In addition to being one of America's finest prose stylists, Michael Cunningham has an uncanny knack for making himself a vessel for other writers.
He did it with his Pulitzer Prize-winning novel, The Hours, which conjured Virginia Woolf, and he does it again here, brilliantly and with great delicacy, in Specimen Days, which grows from Walt Whitman's unsung masterpiece like a beautiful orchid.
Published in 1882, Whitman's "Specimen Days" describes dead, dying or maimed soldiers in the Civil War and memorializes the assassinated President Lincoln. It also includes journal entries of the most staggering beauty. The contrast is striking -- the "procreant urge" remains strong, but snaps suddenly into hard reverse.
Cunningham's novel looks to "Specimen Days" and ties the scenes of death and destruction Whitman witnessed 150 years ago to those Americans saw on television after 9/11. Cunningham has said this book is about prophecy, in Whitman's sense of the word.
"The word 'prophecy,'" Whitman wrote, "is much misused; it seems narrow'd to prediction merely. That is not the main sense of the Hebrew word translated 'prophet'; it means one whose mind bubbles and pours forth like a fountain, from inner divine spontaneities revealing God."
So this triptych of narratives introduces prophetic individuals seeking a mystical connection to the world through creation. But in a 21st-century world, in which suicide bombers believe they ensure everlasting life by taking their own (and those of many others), creation often involves destruction.
Set in New York City during the Industrial Revolution, the first section features a deformed 12-year-old named Lucas, whose brother, Simon, recently was killed at a factory. Lucas responds to conversation with quotes from Whitman's work. Needless to say, this makes him a bit of an outcast. Out of respect and financial desperation, he has taken over Simon's job. When he discovers his brother's betrothed could use some help, he sweetly desires to assume Simon's role there, too.
For all its brotherly love, "In the Machine" is not a chummy tale. Lucas' parents are haunted shells, convinced their dead son speaks to them through machines. Lucas' father sips from an iron lung, inhaling Simon's ghost with each breath. His mother rarely rises from her bed, transfixed by the songs Simon sings from a creaky music box.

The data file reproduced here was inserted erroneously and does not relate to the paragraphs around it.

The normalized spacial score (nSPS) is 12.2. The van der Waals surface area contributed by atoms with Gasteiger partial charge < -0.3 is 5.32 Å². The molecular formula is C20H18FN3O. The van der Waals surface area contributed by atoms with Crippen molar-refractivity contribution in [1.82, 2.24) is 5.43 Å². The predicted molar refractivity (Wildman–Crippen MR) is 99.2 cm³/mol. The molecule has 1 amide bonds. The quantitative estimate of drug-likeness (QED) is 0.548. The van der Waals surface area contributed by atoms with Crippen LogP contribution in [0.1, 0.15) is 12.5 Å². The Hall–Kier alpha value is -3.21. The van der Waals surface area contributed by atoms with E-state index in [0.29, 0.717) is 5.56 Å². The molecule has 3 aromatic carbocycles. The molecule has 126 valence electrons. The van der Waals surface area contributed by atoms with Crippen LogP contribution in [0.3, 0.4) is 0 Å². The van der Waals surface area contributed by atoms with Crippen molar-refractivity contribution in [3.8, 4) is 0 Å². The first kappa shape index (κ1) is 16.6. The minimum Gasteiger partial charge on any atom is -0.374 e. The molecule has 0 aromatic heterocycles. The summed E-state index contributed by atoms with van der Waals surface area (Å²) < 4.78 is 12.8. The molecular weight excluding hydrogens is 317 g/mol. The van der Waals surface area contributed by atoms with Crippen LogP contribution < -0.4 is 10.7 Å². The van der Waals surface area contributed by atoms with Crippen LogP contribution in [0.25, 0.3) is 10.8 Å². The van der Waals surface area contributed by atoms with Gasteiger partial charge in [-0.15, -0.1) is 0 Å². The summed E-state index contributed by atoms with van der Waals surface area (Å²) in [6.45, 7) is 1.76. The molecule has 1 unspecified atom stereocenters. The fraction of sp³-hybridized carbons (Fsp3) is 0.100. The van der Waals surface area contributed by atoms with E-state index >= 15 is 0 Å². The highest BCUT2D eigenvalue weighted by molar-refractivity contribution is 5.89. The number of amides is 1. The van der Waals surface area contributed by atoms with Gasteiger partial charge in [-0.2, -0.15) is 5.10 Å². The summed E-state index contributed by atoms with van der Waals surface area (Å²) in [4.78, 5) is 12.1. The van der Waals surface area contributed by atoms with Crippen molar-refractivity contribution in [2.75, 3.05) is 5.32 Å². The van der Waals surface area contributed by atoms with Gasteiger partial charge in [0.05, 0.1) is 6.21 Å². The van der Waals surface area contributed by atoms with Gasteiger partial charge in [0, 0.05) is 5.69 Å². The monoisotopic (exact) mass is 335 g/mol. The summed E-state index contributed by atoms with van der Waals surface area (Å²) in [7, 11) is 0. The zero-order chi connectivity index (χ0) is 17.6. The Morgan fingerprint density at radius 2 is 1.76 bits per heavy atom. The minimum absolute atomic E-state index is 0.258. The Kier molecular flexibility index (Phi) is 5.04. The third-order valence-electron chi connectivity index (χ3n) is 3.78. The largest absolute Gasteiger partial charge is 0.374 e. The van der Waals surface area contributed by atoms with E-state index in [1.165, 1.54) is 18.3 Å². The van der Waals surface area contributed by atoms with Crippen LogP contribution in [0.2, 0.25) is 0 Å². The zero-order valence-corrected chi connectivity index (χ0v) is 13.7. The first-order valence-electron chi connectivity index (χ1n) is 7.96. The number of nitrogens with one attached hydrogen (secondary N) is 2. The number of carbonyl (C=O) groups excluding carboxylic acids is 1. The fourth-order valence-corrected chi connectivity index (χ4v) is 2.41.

This is strange material, far outside Cunningham's previous reach, but he spools his talent generously, writing a kind of mystical ghost story.
Next, he dunks us into the second narrative, "The Children's Crusade," a taut, thriller-like tale set in present-day New York City in which a group of child terrorists named "the family" and schooled in Whitman blow themselves up on the city's streets, taking others' lives with them, of course.
Halfway through, Whitman makes an appearance as a crazy old woman who has raised a trio of orphans in a small apartment, papered from floor to ceiling in pages from Leaves of Grass.
If Whitman is this book's guardian angel, New York City is its primary character. The first section describes a city rattle-trapped and heaving with factories, a metropolis that created a new rhythm for human life. The second section unveils the city of today, a place that has become a major target for terrorist activity.
The final section, "Like Beauty," catapults us far into the future, when people are engineered and lizard-like aliens wander the streets. A nuclear meltdown has made it unsafe to go beyond New Jersey.
Cunningham has penned the tale of a city and a country engorged with death but looking for transcendence, often in the wrong places. It's a tale about a society mechanized beyond our wildest dreams, yet still possessive of the procreative urge.
Like its namesake, this novel is a work of genius so original that it unfolds with a whiff of inevitability. You'll find it hard to believe it did not exist before. That is what prophecy does: It brings the world full circle, creating and containing at the same time.
Cunningham understands this elliptical truth. He also knows that beauty and sadness always come hand in hand. But, he asks, must they be united by destruction?
-- John Freeman
by Michael Cunningham
(Farrar, Straus and Giroux: New York)